response = requests.request('GET', url, headers=headers, data=payload)


Here's the response

            [{'scenarioID': 0,
'forecastDate': '2023-05-20T00:00:00+00:00',
'valueDate': '2023-05-20T00:00:00+00:00',
'value': 22.5},
{'scenarioID': 0,
'forecastDate': '2023-05-20T00:00:00+00:00',
'valueDate': '2023-05-21T00:00:00+00:00',
'value': 22.0},
{'scenarioID': 0,
'forecastDate': '2023-06-05T06:00:00+00:00',
'valueDate': '2023-06-13T00:00:00+00:00',
'value': 21.9},

You can check the code to retrieve temperature curve data with other RDMS endpoints in the file rdms-pointconnect-temperature.ipynb in this GitHub repository.

Now we have already learned how to retrieve the data using RDMS API. Next, let's go through the example together, it's the use case to retrieve temperature data in multiple geographies and convert the data from JSON format to Pandas dataframe for further visualization or analysis.

Example use case

Transforming temperature data in API responses to the dataframe

Retrieve data of multiple curves, convert to pandas dataframe, and merge them together using value_date.

First, import necessary libraries, declare the variables required for API calls, and do the below

  • Replace '## YOUR API KEY ##' with your RDMS API Key
  • Declare the curve_id_list with curve IDs that you want to retrieve the data
  • Replace your-rdms-instance with your RDMS instance

import requests

import pandas as pd


api_key = '## YOUR API KEY ##'

curve_id_list = ['103425139','103425132','103425133','103425135','103425137','103425140','103425142','103425144','103425145']


base_url = ''



headers = {

  'accept': 'text/plain',

  'Authorization': api_key


Implement the function to get each metadata tag value of the Curve ID. The output of this function to print Curve ID, Curve Name, and Curve Geography is shown below


def get_metadata(curve_id, tag):

    """ This function call the metadata endpoint and get specific metadata tag of the curve_id"""


    url = base_url + '/v1/Metadata/' + curve_id

    response = requests.request('GET', url, headers=headers, data=payload)

    curve_metadata = response.json()


    tag_name = [metadata_tag['name'] for metadata_tag in curve_metadata['tags']]

    tag_index = tag_name.index(tag)


    tag_value = curve_metadata['tags'][tag_index]['value']

    return tag_value


# Here's an example of the usage of function get_metadata

# Print out curve ID, Curve Name and (from the response of metadata endpoint)

for curve_id in curve_id_list:

    print(curve_id + ": " + get_metadata(curve_id,'Curve Name') + get_metadata(curve_id,''))

            103425139: AgWea.SYN_TMP_AVG_L1.USA;;USA.IA.1950;PC;R.CFSR;Syn;;D.1;T;°C;AVGF;D1950 Central (IA)
103425132: AgWea.SYN_TMP_AVG_L1.USA;;USA.IA.1910;PC;R.CFSR;Syn;;D.1;T;°C;AVGF;D1910 Northwest (IA)
103425133: AgWea.SYN_TMP_AVG_L1.USA;;USA.IA.1920;PC;R.CFSR;Syn;;D.1;T;°C;AVGF;D1920 North Central (IA)
103425135: AgWea.SYN_TMP_AVG_L1.USA;;USA.IA.1930;PC;R.CFSR;Syn;;D.1;T;°C;AVGF;D1930 Northeast (IA)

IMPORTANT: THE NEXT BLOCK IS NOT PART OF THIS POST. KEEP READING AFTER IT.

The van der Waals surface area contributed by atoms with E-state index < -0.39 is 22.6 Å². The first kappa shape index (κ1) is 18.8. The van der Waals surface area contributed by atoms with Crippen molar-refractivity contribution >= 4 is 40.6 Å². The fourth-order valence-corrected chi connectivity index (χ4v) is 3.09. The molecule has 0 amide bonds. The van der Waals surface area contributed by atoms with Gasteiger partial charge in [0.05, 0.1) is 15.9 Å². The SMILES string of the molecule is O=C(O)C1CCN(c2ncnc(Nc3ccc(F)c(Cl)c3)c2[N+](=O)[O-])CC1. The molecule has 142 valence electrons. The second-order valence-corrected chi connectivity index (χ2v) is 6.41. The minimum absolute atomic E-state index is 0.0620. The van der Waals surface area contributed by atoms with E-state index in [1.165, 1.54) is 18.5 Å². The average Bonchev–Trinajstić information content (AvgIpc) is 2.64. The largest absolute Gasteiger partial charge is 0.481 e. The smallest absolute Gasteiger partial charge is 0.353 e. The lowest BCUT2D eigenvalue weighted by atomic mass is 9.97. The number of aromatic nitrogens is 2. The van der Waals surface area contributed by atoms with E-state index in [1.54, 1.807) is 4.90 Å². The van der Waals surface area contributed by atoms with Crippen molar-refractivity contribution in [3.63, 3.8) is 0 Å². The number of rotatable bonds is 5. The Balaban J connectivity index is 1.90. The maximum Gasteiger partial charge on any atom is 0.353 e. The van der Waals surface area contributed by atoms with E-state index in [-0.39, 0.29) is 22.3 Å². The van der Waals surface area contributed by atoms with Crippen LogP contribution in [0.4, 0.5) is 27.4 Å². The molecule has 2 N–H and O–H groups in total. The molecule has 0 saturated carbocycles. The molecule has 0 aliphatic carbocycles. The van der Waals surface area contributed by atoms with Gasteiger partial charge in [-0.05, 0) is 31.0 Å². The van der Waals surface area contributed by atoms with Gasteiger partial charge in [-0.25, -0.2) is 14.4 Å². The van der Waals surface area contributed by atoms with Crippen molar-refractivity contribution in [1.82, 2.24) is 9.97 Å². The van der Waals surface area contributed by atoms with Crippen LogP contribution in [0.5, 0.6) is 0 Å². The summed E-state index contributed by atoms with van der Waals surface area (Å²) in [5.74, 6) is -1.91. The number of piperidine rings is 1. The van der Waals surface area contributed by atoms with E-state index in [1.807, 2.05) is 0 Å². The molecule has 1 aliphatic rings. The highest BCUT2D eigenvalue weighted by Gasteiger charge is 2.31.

103425137: AgWea.SYN_TMP_AVG_L1.USA;;USA.IA.1940;PC;R.CFSR;Syn;;D.1;T;°C;AVGF;D1940 West Central (IA)
103425140: AgWea.SYN_TMP_AVG_L1.USA;;USA.IA.1960;PC;R.CFSR;Syn;;D.1;T;°C;AVGF;D1960 East Central (IA)
103425142: AgWea.SYN_TMP_AVG_L1.USA;;USA.IA.1970;PC;R.CFSR;Syn;;D.1;T;°C;AVGF;D1970 Southwest (IA)
103425144: AgWea.SYN_TMP_AVG_L1.USA;;USA.IA.1980;PC;R.CFSR;Syn;;D.1;T;°C;AVGF;D1980 South Central (IA)
103425145: AgWea.SYN_TMP_AVG_L1.USA;;USA.IA.1990;PC;R.CFSR;Syn;;D.1;T;°C;AVGF;D1990 Southeast (IA)

Next, let's retrieve the data during 20 - 30 May 2023 of Curve in curve_id_list with min and max value date parameters to limit the response to only the interested date range. Then convert the JSON response to Pandas dataframe and merge them together on the date value.


# set the min and max value date of the data

min_value_date = '2023-05-20T00:00:00'

max_value_date = '2023-05-30T00:00:00'


# create empty dataframe to store the result

output_df = pd.DataFrame()


for curve_id in curve_id_list:

    # for each curve ID in curve ID list

    # get geography metadata of curve ID and stored into variable curve_geography, to be used as a column name

    curve_geography = get_metadata(curve_id,'')


    # Get curve value data

    # set the url with parameters (more parameters can be added, check available parameters in the RDMS API Swagger)

    url = base_url + f'/v1/CurveValues/{curve_id}?MinValueDate={min_value_date}&MaxValueDate={max_value_date}'

    response = requests.request('GET', url, headers=headers, data=payload)


    # Convert response from JSON format to pandas dataframe

    df = pd.json_normalize(response.json())


    # Drop unused columns and rename the columns

    df.drop(['scenarioID', 'forecastDate'], axis=1, inplace=True)

    df.rename(columns={'valueDate': 'date', 'value': curve_geography}, inplace=True)



    # Put the df into output_df, merge dataframes together using date column

    if output_df.empty:

        output_df = output_df.append(df, ignore_index=True)


        output_df = output_df.merge(df, how='inner', on='date')


# Display final output dataframe


Here's the result, the Jupyter Notebook file of this example can be found in this GitHub repository (file named rdms-pointconnect-curve-df.ipynb)


Our exploration of the RDMS API and Point Connect has demonstrated the immense potential of commodities data, specifically temperature data, for a wide range of applications. By learning to retrieve and transform this data into a dataframe format, you've gained a powerful tool for further analysis, and visualizations, and also easy to read by humans.

While this article demonstrated how to get temperature data, the skills you've acquired here can be applied to various other data types. So, whether you're a data scientist, financial analyst, or data enthusiast, the possibilities are now here for you to further explore and harness the power of commodities data. The journey doesn't end here, keep experimenting, keep analyzing, and keep discovering new insights! and if you have any questions regarding our API usage, feel free to check our Q&A forum or post the question there to get in touch. For questions related to the product or content, please raise a ticket via MyRefinitiv and the support team is going to reach out to you to assist with this. I hope you find this article helpful and please let me know if you have any use case you're interested to see its related article or code example.